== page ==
Old-school alum O.C. has long been a hip-hop staple, if not one of the most ill-promoted emcees in history. Originally signed by MC Serch in 1991, O.C. had a string of hits, and at least one classic album in 1994s Word...Life. He hit near-immortal status through his affiliation with the Bronx-based Diggin in the Crates crew. But these days, the rapper (aka Omar Credle) isnt afraid to try his hand at some West Coast ingenuity.
This record finds the rap vet freshly signed to Californias Hiero Imperium, the homegrown label launched by the Hieroglyphics, and his sound is admittedly different. Smoke & Mirrors is, essentially, a concept album that chronicles the emcees 15 years inside the music biz. Whats impressive is that he takes an ice-cold look at hypocrisy and contradictions within hip hop, often pointing the finger at himself. Songs like Shorty call out rappers with a proclivity for underage girls, and You Made Me pulls the skirt up on a bevy of rap imposters. And its clear that O.C. has little patience for those who crow on wax about their drug deals (They got a special task force that listens to this rap shit, you idiots).
These days, O.C. is a decade older than his aggressive verses that blew away fans on Word...Life, but 2005 finds the ripened O.C. notably subdued, maybe even formulaic. But its lazy to assume that O.C. has lost his ability to spit searing lines; after a few listens, its apparent that Mr. Credle has finally figured out a way to cookie-cut the shit and keep it real.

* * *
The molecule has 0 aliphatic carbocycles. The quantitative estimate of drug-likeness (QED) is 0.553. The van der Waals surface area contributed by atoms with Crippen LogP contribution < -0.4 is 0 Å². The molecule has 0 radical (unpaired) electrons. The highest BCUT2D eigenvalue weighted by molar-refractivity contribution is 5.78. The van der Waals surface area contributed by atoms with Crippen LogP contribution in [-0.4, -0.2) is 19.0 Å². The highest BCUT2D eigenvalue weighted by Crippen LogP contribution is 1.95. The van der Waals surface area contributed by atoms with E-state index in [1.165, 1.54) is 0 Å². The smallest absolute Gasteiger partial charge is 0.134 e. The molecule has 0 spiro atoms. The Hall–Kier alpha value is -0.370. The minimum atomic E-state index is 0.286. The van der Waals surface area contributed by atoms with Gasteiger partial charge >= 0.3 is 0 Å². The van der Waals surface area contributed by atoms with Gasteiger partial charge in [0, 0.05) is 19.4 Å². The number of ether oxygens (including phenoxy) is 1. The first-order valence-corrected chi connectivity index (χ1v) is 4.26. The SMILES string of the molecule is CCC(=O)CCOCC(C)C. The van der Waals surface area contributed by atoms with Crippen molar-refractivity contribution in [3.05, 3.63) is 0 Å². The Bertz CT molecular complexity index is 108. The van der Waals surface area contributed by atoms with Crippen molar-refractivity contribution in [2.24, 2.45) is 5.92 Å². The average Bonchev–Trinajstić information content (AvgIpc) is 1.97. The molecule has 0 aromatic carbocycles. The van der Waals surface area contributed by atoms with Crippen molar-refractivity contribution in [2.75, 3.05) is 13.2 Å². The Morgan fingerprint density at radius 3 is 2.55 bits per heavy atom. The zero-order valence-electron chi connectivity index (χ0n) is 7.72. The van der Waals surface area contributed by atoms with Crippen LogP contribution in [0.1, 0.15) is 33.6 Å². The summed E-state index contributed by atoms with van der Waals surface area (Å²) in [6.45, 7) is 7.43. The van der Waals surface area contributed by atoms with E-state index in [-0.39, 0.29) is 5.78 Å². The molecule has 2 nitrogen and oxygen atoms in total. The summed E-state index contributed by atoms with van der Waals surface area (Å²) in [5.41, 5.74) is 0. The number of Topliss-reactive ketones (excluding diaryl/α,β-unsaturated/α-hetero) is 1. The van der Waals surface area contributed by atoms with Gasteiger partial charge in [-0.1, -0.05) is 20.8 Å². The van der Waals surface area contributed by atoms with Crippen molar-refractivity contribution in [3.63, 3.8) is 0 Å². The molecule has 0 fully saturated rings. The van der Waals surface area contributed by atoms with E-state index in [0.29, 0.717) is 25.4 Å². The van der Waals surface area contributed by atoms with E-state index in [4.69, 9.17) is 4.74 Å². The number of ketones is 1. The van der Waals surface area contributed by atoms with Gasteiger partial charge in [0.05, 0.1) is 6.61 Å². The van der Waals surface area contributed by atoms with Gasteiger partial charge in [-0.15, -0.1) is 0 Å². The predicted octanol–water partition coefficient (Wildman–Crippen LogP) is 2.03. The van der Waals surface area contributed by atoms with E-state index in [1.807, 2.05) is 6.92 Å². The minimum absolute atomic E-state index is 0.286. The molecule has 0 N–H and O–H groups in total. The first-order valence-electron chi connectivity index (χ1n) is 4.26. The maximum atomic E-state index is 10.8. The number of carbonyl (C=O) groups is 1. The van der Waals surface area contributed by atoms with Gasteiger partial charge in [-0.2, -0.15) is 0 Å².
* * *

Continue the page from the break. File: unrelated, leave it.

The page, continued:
Jonathan Cunningham writes about music for Metro Times. Send comments to firstname.lastname@example.org.
We welcome readers to submit letters regarding articles and content in Detroit Metro Times. Letters should be a minimum of 150 words, refer to content that has appeared on Detroit Metro Times, and must include the writer's full name, address, and phone number for verification purposes. No attachments will be considered. Writers of letters selected for publication will be notified via email. Letters may be edited and shortened for space.
Email us at email@example.com.
Support Local Journalism.
Join the Detroit Metro Times Press Club
Local journalism is information. Information is power. And we believe everyone deserves access to accurate independent coverage of their community and state. Our readers helped us continue this coverage in 2020, and we are so grateful for the support.
Help us keep this coverage going in 2021. Whether it's a one-time acknowledgement of this article or an ongoing membership pledge, your support goes to local-based reporting from our small but mighty team.
Join the Metro Times Press Club for as little as $5 a month.